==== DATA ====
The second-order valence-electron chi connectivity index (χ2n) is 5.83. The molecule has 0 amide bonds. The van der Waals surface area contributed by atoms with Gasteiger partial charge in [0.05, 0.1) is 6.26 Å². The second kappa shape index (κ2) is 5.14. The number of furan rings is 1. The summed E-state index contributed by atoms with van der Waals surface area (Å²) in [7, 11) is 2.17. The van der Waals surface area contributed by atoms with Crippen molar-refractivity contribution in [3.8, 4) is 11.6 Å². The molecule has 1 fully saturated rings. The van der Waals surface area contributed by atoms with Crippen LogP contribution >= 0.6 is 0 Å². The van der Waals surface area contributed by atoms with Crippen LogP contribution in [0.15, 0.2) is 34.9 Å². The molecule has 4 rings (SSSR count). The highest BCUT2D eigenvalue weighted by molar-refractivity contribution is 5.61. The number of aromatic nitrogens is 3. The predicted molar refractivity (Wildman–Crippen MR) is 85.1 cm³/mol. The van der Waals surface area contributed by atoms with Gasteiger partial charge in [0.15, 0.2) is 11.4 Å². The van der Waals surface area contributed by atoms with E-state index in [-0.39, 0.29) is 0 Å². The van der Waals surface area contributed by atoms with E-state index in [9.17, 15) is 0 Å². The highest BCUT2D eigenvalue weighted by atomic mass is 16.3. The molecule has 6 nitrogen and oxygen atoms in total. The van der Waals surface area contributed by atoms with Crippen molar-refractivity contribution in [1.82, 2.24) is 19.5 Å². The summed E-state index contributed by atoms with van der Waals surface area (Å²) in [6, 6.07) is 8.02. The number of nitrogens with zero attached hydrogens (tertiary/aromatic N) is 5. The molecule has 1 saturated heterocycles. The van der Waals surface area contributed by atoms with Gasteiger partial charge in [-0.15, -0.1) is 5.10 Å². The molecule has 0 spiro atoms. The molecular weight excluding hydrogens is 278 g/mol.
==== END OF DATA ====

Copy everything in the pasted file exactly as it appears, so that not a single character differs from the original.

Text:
The second-order valence-electron chi connectivity index (χ2n) is 5.83. The molecule has 0 amide bonds. The van der Waals surface area contributed by atoms with Gasteiger partial charge in [0.05, 0.1) is 6.26 Å². The second kappa shape index (κ2) is 5.14. The number of furan rings is 1. The summed E-state index contributed by atoms with van der Waals surface area (Å²) in [7, 11) is 2.17. The van der Waals surface area contributed by atoms with Crippen molar-refractivity contribution in [3.8, 4) is 11.6 Å². The molecule has 1 fully saturated rings. The van der Waals surface area contributed by atoms with Crippen LogP contribution >= 0.6 is 0 Å². The van der Waals surface area contributed by atoms with Crippen LogP contribution in [0.15, 0.2) is 34.9 Å². The molecule has 4 rings (SSSR count). The highest BCUT2D eigenvalue weighted by molar-refractivity contribution is 5.61. The number of aromatic nitrogens is 3. The predicted molar refractivity (Wildman–Crippen MR) is 85.1 cm³/mol. The van der Waals surface area contributed by atoms with Gasteiger partial charge in [0.15, 0.2) is 11.4 Å². The van der Waals surface area contributed by atoms with E-state index in [-0.39, 0.29) is 0 Å². The van der Waals surface area contributed by atoms with E-state index in [9.17, 15) is 0 Å². The highest BCUT2D eigenvalue weighted by atomic mass is 16.3. The molecule has 6 nitrogen and oxygen atoms in total. The van der Waals surface area contributed by atoms with Crippen molar-refractivity contribution in [1.82, 2.24) is 19.5 Å². The summed E-state index contributed by atoms with van der Waals surface area (Å²) in [6, 6.07) is 8.02. The number of nitrogens with zero attached hydrogens (tertiary/aromatic N) is 5. The molecule has 1 saturated heterocycles. The van der Waals surface area contributed by atoms with Gasteiger partial charge in [-0.15, -0.1) is 5.10 Å². The molecule has 0 spiro atoms. The molecular weight excluding hydrogens is 278 g/mol.